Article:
Leading neoconservative (read “closet Trotskyite“) commentator Charles Krauthammer’s latest Washington Post editorial pays homage to the glory days of NASA and the retirement of the space shuttle Discovery. Titled “Farewell, the New Frontier,” the piece evokes mental images of Uncle Sam losing his international prestige as President Obama scales down NASA’s space exploration endeavors. Much like his incessant urging for war with any nation predominantly inhabited by Muslims, hypocrisy runs high from a pundit who has made a career out of denouncing big government. But then again the infatuation conservatives have with imposing democracy abroad through military occupation and financing brutal dictators has always made the National Review and Weekly Standard crowd look like laughing stocks to anyone with a slight concern for logical consistency.
For decades, the conservative movement has been an embarrassment to those who believe in true free markets, peace, and liberty. Krauthammer’s pity party over NASA is more of the same as it represents the type of economic ignorance and worship of big government that has become a predominant feature of the mainstream “right.” He writes:
As the space shuttle Discovery flew three times around Washington, a final salute before landing at Dulles airport for retirement in a museum, thousands on the ground gazed upward with marvel and pride. Yet what they were witnessing, for all its elegance, was a funeral march.
Who cares, you say? What is national greatness, scientific prestige or inspiring the young — legacies of NASA — when we are in economic distress? Okay. But if we’re talking jobs and growth, science and technology, R&D and innovation — what President Obama insists are the keys to “an economy built to last” — why on earth cancel an incomparably sophisticated, uniquely American technological enterprise?
We lament the decline of American manufacturing, yet we stop production of the most complex machine ever made by man — and cancel the successor meant to return us to orbit. The result? Abolition of thousands of the most highly advanced aerospace jobs anywhere — its workforce abruptly unemployed and drifting away from space flight, never to be reconstituted.
The state, by nature of acquiring its funds through theft, does not have the same concern for profits and loss. This renders those who carry out its operations incapable of economic calculation. In the words of Ludwigv von Mises:
There is no possible way of establishing by an objective criterion whether a district or a province is being administered well or badly, cheaply or expensively. The judgment of the activity of public officials is thus a matter of subjective, and therefore quite arbitrary, opinion. Even the question whether a particular bureau is necessary, whether it has too many or too few employees, and whether its organization is or is not suited to its purpose can be decided only on the basis of considerations that involve some element of subjectivity.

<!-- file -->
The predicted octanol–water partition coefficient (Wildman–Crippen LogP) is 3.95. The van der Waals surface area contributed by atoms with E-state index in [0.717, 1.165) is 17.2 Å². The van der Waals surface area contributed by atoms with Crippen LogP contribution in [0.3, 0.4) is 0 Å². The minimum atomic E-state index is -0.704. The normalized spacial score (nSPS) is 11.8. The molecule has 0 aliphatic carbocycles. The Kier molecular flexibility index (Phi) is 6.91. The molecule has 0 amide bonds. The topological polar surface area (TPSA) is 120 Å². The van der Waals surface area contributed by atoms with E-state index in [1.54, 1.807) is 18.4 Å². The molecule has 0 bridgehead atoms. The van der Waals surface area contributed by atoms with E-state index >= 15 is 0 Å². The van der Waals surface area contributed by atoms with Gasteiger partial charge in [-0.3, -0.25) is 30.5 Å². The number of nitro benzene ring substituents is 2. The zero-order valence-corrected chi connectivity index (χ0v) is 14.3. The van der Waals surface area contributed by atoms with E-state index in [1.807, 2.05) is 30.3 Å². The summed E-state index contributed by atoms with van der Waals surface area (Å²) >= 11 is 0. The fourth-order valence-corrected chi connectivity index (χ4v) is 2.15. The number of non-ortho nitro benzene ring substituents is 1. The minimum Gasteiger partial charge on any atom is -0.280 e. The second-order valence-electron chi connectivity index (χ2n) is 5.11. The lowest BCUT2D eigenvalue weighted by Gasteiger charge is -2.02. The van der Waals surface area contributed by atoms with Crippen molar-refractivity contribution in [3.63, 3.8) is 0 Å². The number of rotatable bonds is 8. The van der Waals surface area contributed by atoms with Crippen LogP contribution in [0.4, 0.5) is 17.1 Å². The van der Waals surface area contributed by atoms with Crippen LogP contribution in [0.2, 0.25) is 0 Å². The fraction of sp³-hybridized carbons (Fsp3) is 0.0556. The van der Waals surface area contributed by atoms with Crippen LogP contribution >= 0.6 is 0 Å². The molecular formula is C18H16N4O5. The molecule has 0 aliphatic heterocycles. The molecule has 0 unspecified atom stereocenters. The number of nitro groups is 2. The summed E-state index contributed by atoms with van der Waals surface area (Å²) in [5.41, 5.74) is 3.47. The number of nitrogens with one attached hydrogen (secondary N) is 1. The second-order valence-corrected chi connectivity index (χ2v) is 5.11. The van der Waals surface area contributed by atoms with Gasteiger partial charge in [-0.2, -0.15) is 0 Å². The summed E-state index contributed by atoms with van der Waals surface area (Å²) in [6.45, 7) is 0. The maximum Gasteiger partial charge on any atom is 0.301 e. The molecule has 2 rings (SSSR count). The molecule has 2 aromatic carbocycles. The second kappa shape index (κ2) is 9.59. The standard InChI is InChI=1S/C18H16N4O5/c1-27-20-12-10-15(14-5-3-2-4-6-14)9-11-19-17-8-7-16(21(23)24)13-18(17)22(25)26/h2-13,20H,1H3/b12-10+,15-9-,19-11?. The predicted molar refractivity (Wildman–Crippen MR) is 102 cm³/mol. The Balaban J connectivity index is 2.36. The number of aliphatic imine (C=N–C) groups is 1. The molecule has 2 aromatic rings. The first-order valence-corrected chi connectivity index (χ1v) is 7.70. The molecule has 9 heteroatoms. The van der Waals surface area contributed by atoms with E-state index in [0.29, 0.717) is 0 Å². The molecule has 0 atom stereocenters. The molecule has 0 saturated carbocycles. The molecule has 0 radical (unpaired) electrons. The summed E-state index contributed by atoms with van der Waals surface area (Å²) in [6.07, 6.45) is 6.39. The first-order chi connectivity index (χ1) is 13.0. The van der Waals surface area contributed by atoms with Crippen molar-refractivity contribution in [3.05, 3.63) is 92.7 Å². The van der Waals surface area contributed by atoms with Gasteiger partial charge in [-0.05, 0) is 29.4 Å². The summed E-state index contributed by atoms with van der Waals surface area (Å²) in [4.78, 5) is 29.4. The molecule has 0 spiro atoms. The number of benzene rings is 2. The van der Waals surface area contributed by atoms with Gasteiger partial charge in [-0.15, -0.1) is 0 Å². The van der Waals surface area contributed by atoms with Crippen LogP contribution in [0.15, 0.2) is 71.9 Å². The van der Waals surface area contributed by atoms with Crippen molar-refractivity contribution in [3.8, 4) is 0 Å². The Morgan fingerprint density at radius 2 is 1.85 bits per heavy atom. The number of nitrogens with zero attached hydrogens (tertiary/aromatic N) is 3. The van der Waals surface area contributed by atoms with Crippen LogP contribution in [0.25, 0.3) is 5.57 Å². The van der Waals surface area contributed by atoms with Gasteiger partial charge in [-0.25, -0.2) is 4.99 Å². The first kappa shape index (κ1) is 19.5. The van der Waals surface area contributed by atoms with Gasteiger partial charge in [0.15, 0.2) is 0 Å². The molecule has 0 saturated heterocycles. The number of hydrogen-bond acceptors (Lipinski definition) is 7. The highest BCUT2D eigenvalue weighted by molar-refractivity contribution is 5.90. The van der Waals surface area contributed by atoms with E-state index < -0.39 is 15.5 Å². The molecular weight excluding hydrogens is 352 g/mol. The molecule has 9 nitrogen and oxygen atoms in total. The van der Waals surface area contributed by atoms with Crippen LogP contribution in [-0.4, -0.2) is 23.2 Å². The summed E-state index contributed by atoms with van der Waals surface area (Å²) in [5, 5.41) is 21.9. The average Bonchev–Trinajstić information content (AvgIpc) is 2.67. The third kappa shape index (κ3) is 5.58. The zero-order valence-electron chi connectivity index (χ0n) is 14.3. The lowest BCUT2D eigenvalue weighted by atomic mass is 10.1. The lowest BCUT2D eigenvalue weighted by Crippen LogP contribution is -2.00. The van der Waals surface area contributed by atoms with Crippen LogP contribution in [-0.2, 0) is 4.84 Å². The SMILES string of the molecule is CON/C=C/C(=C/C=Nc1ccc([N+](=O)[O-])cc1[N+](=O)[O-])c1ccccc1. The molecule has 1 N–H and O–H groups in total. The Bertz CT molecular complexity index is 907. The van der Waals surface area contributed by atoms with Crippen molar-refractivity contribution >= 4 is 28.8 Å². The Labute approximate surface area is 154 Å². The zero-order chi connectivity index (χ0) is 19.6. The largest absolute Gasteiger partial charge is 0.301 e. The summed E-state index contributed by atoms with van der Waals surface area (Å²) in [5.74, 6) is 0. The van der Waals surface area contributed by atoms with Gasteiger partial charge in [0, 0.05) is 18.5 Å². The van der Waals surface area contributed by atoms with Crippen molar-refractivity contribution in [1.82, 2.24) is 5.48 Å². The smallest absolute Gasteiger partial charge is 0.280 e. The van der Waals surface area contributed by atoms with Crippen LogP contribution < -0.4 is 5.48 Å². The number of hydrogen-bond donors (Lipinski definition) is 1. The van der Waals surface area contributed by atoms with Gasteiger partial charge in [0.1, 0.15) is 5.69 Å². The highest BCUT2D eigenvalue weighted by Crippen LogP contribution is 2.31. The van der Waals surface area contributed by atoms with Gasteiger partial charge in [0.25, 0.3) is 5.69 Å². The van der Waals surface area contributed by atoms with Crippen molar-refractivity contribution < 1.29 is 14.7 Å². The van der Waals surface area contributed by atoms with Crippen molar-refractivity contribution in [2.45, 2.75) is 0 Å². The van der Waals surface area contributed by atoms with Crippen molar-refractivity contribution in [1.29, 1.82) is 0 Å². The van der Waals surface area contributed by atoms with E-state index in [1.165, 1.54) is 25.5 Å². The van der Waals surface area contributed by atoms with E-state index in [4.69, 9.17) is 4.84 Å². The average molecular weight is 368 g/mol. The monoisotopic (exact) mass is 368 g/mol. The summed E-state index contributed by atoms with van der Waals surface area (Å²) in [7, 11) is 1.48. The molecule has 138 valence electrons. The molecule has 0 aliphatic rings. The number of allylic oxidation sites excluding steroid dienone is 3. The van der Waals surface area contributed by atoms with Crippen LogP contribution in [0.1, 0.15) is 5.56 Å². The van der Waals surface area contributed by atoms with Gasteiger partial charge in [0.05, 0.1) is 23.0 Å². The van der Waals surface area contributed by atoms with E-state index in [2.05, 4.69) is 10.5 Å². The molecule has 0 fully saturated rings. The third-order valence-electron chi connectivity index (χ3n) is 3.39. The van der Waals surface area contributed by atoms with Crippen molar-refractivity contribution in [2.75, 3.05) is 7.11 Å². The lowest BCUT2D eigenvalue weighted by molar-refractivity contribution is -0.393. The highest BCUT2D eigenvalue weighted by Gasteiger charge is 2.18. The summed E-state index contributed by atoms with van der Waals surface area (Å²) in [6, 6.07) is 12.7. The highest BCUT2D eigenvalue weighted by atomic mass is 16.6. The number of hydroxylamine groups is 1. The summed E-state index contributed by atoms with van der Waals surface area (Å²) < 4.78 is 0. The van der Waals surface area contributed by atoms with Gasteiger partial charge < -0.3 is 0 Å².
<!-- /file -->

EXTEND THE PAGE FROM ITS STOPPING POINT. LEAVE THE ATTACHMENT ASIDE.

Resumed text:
Krauthammer goes on to question the private sector’s viability in achieving profitable manned-space flight.
Nor for the private sector to get us back into orbit, as Obama assumes it will. True, hauling MREs up and trash back down could be done by private vehicles. But manned flight is infinitely more complex and risky, requiring massive redundancy and inevitably larger expenditures. Can private entities really handle that? And within the next lost decade or two?
And as this exhaustive report conducted by Katherine Mangu-Ward of Reason Magazine shows, space exploration is being pursued by a number of private individuals and companies. These “Rocket Men” are interested in offering a service at a profit and not appeasing their political benefactors. Their success will be dependent solely on whether the methods and technology they utilize actually enrich the lives of others. It won’t aid in the advancement of the static bureaucracy known as the National Aeronautics and Space Administration.
Mises pinned down the fundamental predicament massive bureaucracies like NASA long ago:
Thus, the characteristic mark of bureaucratic management is that it lacks the guidance provided by considerations of profit and loss in judging the success of its operations in relation to the expenses incurred and is consequently obliged, in the effort to compensate for this deficiency, to resort to the entirely inadequate expedient of making its conduct of affairs and the hiring of its personnel subject to a set of formal prescriptions. All the evils that are commonly imputed to bureaucratic management — its inflexibility, its lack of resourcefulness, and its helplessness in the face of problems that are easily solved in profit-seeking enterprise — are the result of this one fundamental deficiency.
We should have colonies on the moon by now, and more: We should be mining the asteroids and developing real estate on Mars. There should be active homesteading going on out there right now. As you say, the technology for doing it is fairly mature – and would be far more so if the field had been left to the private sector, which always does things faster and more efficiently than the state.